Westerners who believe that all wisdom is to be found in the east are deluding themselves. However it may be necessary to go east before returning to the west.

There has been a great need in the west to re-vitalise spirituality and religion by studying the great eastern spiritual traditions. The strength of yoga is it's coherence on all levels, providing grounding and a logical step by step approach to understanding spiritual philosophy without any need for just believing. (similar to Zen or Platonism)

Physical disciplines like Yoga or others that have great therapeutic value coupled with profound life enhancing philosophies are obviously very attractive, especially in a materialist culture that has lost it's way. The spiritual re-fertilisation and fusion of ideas in the west is a great hope for the future of mankind because it produces a wave of consciousness which is building up a critical mass helping more and more people to tune in and get the message. It may still be on a simple level but the broader the base the broader also the platform at the top of the pyramid with ever more beacons to light up the path.

Europe's particular history started with the Greeks who synthesized oriental wisdom and infused it with their own genius. Man was still bound by loyalty to clans and city states but fundamentally he was an individual with a personal mission to accomplish. The fetters binding his individual consciousness to that of the group were broken. In tales, myths, tragedies and comedies the Greeks constantly emphasised the importance of individuals in shaping their destinies and in free communication with divine principles. It was this freedom of consciousness which produced such a liberating effect that it could generate such amazing creativity in every field.

The idea of personal freedom is the running theme throughout western history and culture. It has not yet reached it's full potential and has often only reared its ugly head in blatant egotistical strife but its underlying value and importance for the development of mankind cannot be denied.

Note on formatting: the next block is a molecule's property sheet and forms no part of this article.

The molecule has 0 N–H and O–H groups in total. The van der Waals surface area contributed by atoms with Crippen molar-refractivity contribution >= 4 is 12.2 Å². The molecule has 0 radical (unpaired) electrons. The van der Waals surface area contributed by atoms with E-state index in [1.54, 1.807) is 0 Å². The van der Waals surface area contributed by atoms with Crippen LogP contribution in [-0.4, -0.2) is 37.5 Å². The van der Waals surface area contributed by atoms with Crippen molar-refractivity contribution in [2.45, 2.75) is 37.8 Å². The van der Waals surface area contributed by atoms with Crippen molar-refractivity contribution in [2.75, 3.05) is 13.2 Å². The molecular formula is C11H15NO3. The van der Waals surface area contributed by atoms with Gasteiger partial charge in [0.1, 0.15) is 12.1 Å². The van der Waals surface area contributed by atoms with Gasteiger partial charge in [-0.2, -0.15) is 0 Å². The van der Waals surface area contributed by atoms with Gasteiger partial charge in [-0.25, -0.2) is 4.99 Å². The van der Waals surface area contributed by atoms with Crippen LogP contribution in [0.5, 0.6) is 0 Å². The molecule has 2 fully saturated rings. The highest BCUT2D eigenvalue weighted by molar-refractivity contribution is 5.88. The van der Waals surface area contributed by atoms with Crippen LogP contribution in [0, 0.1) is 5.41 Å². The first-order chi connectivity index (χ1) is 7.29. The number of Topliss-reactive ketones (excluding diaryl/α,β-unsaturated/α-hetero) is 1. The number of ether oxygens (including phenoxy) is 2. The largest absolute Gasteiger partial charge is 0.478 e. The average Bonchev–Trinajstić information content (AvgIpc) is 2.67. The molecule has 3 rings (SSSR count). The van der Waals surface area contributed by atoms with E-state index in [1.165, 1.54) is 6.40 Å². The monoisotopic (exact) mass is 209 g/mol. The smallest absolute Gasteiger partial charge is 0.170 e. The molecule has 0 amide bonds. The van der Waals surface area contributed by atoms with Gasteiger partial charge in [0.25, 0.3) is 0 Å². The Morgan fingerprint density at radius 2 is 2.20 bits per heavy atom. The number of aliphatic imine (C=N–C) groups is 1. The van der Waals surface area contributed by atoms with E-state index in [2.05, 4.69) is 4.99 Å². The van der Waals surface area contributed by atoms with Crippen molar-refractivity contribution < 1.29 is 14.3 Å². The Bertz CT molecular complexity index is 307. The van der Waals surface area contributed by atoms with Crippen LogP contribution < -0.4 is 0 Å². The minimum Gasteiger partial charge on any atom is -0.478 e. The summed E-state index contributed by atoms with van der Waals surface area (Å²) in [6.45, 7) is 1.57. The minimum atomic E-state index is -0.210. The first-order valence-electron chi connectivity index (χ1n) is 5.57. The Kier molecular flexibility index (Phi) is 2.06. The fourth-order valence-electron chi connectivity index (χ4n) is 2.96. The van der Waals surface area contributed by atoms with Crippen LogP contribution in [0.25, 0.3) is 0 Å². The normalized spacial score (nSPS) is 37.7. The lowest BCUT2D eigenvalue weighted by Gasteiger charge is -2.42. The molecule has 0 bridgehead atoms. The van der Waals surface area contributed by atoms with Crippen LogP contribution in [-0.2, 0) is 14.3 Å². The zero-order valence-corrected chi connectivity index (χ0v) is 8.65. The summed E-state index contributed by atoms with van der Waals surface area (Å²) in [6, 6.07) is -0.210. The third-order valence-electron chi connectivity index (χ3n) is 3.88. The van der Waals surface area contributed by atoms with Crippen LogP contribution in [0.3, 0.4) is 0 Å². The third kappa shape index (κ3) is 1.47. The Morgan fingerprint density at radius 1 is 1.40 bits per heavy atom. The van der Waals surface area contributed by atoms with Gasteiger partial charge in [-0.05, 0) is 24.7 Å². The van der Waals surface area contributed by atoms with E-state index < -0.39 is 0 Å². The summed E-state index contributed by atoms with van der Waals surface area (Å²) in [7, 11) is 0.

Freedom means the right to use one's own free will. However one must then suffer the effects of all the causes one has set in motion. Given too much rope many people will hang themselves. The Greeks themselves emphasised discipline and harmony, starting with a healthy body and healthy mind, the grounding and self confidence necessary for improvements in other fields.

Denying personal freedom means moving back in history. It is through the development of personal consciousness, that means exercising free will and understanding the nature of impermanence and cause and effect that new spiritual group awareness can be developed.

The oriental systems are here to stay. Yoga has proved its great benefits and has adapted brilliantly to the needs of modern man. Fusion with the western spiritual traditions is now necessary to turn the page of the century.

Platonism, Neo-Platonism and Christianity (which literally and philosophically built its churches on the old temples) are not a spent force. But their esoteric meaning and mystical nature have to be born out, understood and taught. Not just in an intellectual way; reason and logic lead to cognition but experiencing the learning process through the body, through meditation and the process of initiation opens our centres of consciousness which are fundamentally energetic and informational but include also the irrational..

Religious bigotry, arrogance and fanaticism have always existed but are of course irreligious, ignorant and vile. It has nothing to do with the great souls and their timeless teachings.

Yoga is a science of life on all levels which is why good health is a must, but it includes a spiritual dimension because spiritual growth is our mission. Otherwise life is meaningless. Only by advancing ourselves along with others are we contributing to the illumination of all and aligning ourselves with the source of consciousness and light.

This then is our path, not all duty and hard work but experiencing also great joy deep in our hearts through our chosen practice. Alignment with the source lifts the burden, shows that life's lessons are symbolic rather than personal and helps us stay grounded while contemplating the stars.

By © Gerry Rixen

written on 2013